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The Pheasantry

Crawley, UK


project overview

Passivhaus certified homes, in an idyllic, rural setting

The Pheasantry at Turners Hill, Crawley, is a highly environmentally conscious development, consisting of 26, 100% affordable, Passivhaus certified, family homes. Set on a Rural Exception Site in Mid Sussex, the Pheasantry was designed to meet local housing need and has given the community who has been priced out of the local market, the ability to remain where they work, live or have grown up in.

We developed a masterplan for the site which complements its idyllic rural setting. The homes enhance the health and wellbeing of the community, by providing comfortable places to live, which are extremely good value, with very low energy bills each year, reducing fuel poverty.


site development

Responding to the context whilst providing highly innovative, sustainable homes

The first iteration of our site design included two site entrances, with an informal layout and a predominantly south orientation. However, single-storey dwellings are not suitable from a Passivhaus design perspective, and some homes' orientation would also not support Passivhaus design. As the site had been designated a Rural Exception Site by the local authority, there were several constrictions to the site by the strong tree line around the perimeter and the associated encroaching root protection areas.

Through consulting with highways and an arboriculturist we developed the masterplan to create views throughout, retain the boundary trees, and include a single entrance, with improved pedestrian links. However, following the Design Review Panel, we received feedback that the configuration was still too rigid, with more variation needed and more parking required.

In our final layout the meandering streets create more of a village-like feel and we have increased the parking provision. By including a variety of house types and layouts, we have increased the public realm available, whilst still adhering to Passivhaus principles. Houses are grouped together and face a southerly direction, reducing the external area and providing a Heat Loss Factor of 3.3-3.5.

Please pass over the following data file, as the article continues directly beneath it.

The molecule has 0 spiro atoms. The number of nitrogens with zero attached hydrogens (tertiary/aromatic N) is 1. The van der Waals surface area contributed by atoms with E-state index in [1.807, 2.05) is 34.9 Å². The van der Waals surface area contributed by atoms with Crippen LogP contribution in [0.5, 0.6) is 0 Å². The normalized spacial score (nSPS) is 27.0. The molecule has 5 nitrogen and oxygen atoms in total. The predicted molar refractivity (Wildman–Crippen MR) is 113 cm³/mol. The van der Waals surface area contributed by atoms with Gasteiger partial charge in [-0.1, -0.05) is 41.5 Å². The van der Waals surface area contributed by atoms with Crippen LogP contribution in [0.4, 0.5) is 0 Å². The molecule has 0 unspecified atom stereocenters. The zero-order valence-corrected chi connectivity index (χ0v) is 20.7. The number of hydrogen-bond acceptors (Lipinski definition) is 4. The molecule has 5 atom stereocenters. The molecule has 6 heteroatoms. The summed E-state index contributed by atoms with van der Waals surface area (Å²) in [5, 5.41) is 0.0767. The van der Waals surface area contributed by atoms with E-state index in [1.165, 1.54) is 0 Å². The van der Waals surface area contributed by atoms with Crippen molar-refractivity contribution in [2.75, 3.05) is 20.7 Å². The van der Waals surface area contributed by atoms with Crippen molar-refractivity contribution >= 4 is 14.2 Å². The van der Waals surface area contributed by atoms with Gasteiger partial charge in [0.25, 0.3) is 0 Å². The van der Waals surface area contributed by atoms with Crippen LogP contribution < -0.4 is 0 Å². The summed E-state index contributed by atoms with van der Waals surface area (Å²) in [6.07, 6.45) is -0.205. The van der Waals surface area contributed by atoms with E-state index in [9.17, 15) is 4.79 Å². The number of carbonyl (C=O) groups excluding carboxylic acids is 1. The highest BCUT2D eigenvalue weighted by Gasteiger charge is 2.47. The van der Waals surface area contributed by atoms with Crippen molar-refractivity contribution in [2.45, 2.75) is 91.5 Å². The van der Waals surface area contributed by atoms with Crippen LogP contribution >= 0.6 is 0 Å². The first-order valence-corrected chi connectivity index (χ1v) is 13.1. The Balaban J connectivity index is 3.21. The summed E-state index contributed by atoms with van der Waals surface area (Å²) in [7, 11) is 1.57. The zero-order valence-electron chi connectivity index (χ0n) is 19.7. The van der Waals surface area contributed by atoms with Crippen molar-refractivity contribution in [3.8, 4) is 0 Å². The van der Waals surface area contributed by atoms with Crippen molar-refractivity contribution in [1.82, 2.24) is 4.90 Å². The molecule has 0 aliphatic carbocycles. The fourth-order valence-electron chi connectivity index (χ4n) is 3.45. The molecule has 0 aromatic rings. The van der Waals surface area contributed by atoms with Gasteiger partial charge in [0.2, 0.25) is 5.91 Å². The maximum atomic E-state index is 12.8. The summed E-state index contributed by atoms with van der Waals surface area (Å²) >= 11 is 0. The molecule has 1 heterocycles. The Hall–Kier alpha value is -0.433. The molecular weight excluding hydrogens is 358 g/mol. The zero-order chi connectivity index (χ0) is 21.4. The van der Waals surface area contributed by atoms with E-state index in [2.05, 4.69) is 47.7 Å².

We have also not disturbed any existing Tree Preservation Orders, which now act as a natural screen, creating a sense of enclosure and a feeling of nature within the development.

A robustly constructed, attractive scheme that successfully fulfils the criteria. It’s a rural exception site, so outside normal planning rules – meeting housing need in a rural area.”

Judges comments

Best Sustainable Scheme, 2015 National Housing Awards


Prioritising comfort, efficiency and sustainability

Passivhaus is a comfort standard and an independent certification system to verify both the design and its implementation. By using the Passivhaus standard as a methodology when designing The Pheasantry, we could build upon our sustainability expertise and this enabled us to look for value-added solutions from the adoption of Passivhaus technology and principles.

We worked with Passivhaus Consultants, Low Energy Building Consultants (WARM) to ensure that the homes were low energy in use, whilst being kind to the environment.

Having Passivhaus certification ensures that all the homes in The Pheasantry are extremely airtight. This creates less drafts, making them feel warmer at lower temperatures. Fuel poverty is reduced, with residents using their central heating systems much less. The homes have an extremely high environmental performance standard, whilst working well for family life and without being ‘out of the ordinary’.

Building Fabric

passivhaus design

Essential elements in achieving a good thermal envelope